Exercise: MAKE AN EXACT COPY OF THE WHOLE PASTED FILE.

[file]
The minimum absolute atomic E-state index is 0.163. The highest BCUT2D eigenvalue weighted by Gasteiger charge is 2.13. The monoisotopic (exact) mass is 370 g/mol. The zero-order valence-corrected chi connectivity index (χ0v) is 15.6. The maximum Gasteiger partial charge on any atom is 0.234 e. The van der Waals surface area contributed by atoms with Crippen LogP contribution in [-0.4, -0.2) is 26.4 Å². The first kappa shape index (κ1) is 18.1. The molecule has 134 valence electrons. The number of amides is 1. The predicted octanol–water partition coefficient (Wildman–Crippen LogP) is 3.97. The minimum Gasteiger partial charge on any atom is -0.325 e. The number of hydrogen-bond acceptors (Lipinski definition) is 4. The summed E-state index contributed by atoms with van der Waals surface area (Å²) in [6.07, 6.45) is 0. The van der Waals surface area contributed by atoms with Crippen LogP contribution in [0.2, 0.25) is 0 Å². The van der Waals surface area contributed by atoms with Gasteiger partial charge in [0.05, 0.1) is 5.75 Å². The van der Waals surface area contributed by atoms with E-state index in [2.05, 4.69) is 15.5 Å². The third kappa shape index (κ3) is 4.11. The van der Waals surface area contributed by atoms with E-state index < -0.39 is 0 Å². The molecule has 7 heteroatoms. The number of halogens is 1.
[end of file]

The minimum absolute atomic E-state index is 0.163. The highest BCUT2D eigenvalue weighted by Gasteiger charge is 2.13. The monoisotopic (exact) mass is 370 g/mol. The zero-order valence-corrected chi connectivity index (χ0v) is 15.6. The maximum Gasteiger partial charge on any atom is 0.234 e. The van der Waals surface area contributed by atoms with Crippen LogP contribution in [-0.4, -0.2) is 26.4 Å². The first kappa shape index (κ1) is 18.1. The molecule has 134 valence electrons. The number of amides is 1. The predicted octanol–water partition coefficient (Wildman–Crippen LogP) is 3.97. The minimum Gasteiger partial charge on any atom is -0.325 e. The number of hydrogen-bond acceptors (Lipinski definition) is 4. The summed E-state index contributed by atoms with van der Waals surface area (Å²) in [6.07, 6.45) is 0. The van der Waals surface area contributed by atoms with Crippen LogP contribution in [0.2, 0.25) is 0 Å². The van der Waals surface area contributed by atoms with Gasteiger partial charge in [0.05, 0.1) is 5.75 Å². The van der Waals surface area contributed by atoms with E-state index in [2.05, 4.69) is 15.5 Å². The third kappa shape index (κ3) is 4.11. The van der Waals surface area contributed by atoms with E-state index < -0.39 is 0 Å². The molecule has 7 heteroatoms. The number of halogens is 1.